Collaborative approach to ethics harmonization paying off

20 May 2015

BC’s emerging models of harmonized research ethics review were acclaimed by a national audience earlier this month at the annual conference of the Canadian Association of Research Ethics Boards.

Three members of the BC Ethics Harmonization Initiative (BCEHI) Advisory Committee presented the initiative’s progress to date, including challenges, successes, and lessons learned. The presenters shared details of BC’s pilot models for ethics review of minimal risk and above minimal risk studies, describing how committee members came together across organizational lines to develop and adopt a common framework.

“The universities and health authorities have different processes and cultures,” says presenter Terri Fleming, chair of the BCEHI Advisory Committee. “We took the time to understand these differences and develop processes that work in both contexts.”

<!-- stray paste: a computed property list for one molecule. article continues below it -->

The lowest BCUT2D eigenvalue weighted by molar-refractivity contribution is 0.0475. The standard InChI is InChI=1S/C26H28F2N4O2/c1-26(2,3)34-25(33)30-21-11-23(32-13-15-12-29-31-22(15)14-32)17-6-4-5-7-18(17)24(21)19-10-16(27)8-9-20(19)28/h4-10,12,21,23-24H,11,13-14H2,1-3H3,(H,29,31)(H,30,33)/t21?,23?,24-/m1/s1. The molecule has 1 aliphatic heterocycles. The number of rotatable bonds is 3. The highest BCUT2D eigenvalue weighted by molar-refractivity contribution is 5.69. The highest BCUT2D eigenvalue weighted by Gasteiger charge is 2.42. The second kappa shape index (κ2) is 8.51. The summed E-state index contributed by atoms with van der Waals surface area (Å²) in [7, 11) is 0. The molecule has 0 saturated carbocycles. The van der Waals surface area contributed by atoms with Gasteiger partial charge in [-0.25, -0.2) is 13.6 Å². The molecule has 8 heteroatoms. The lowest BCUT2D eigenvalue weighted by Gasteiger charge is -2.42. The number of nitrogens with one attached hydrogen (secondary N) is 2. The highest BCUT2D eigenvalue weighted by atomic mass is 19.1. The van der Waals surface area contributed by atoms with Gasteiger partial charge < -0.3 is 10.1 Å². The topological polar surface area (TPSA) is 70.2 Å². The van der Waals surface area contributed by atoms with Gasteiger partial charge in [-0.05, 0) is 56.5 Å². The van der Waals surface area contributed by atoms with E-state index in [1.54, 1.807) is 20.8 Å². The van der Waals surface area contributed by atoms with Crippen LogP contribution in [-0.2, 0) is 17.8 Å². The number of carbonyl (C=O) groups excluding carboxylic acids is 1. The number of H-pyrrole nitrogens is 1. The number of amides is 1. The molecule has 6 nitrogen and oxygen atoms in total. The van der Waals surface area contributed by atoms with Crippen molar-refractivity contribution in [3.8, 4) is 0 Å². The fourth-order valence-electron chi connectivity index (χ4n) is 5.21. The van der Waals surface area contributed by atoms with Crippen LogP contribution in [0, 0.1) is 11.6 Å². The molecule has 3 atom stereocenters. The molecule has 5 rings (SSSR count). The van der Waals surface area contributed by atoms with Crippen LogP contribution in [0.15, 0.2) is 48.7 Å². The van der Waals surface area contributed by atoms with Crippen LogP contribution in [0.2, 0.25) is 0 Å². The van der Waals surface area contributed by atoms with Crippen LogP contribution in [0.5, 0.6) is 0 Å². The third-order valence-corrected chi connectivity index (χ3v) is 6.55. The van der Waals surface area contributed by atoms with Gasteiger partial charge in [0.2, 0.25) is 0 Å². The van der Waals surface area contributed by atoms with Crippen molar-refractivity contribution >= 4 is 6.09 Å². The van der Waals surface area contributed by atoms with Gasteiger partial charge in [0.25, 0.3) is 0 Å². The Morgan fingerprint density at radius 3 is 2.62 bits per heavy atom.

Conference participants were impressed by the collaborative approach and the progress that has been made in bringing the harmonized models to pilot implementation. The minimal risk model – launched in December 2014 – is nearing the end of its pilot phase, while the above minimal risk model is scheduled to start June 1.

Fleming emphasizes that it takes patience and flexibility to build relationships, work through stumbling blocks, carry out consultation, and reach consensus. Early evidence from the minimal-risk pilot evaluation suggests that this collaborative effort is paying off, with researchers commenting on the faster turnaround and smoother review process.

Along with Fleming, the BCEHI presenters were Jean Ruiz (Senior Research Ethics Analyst for Behavioural Research Ethics at the University of British Columbia) and Wendy Petillion (Research Ethics Leader for Interior Health).

To learn more about ethics harmonization in British Columbia, visit: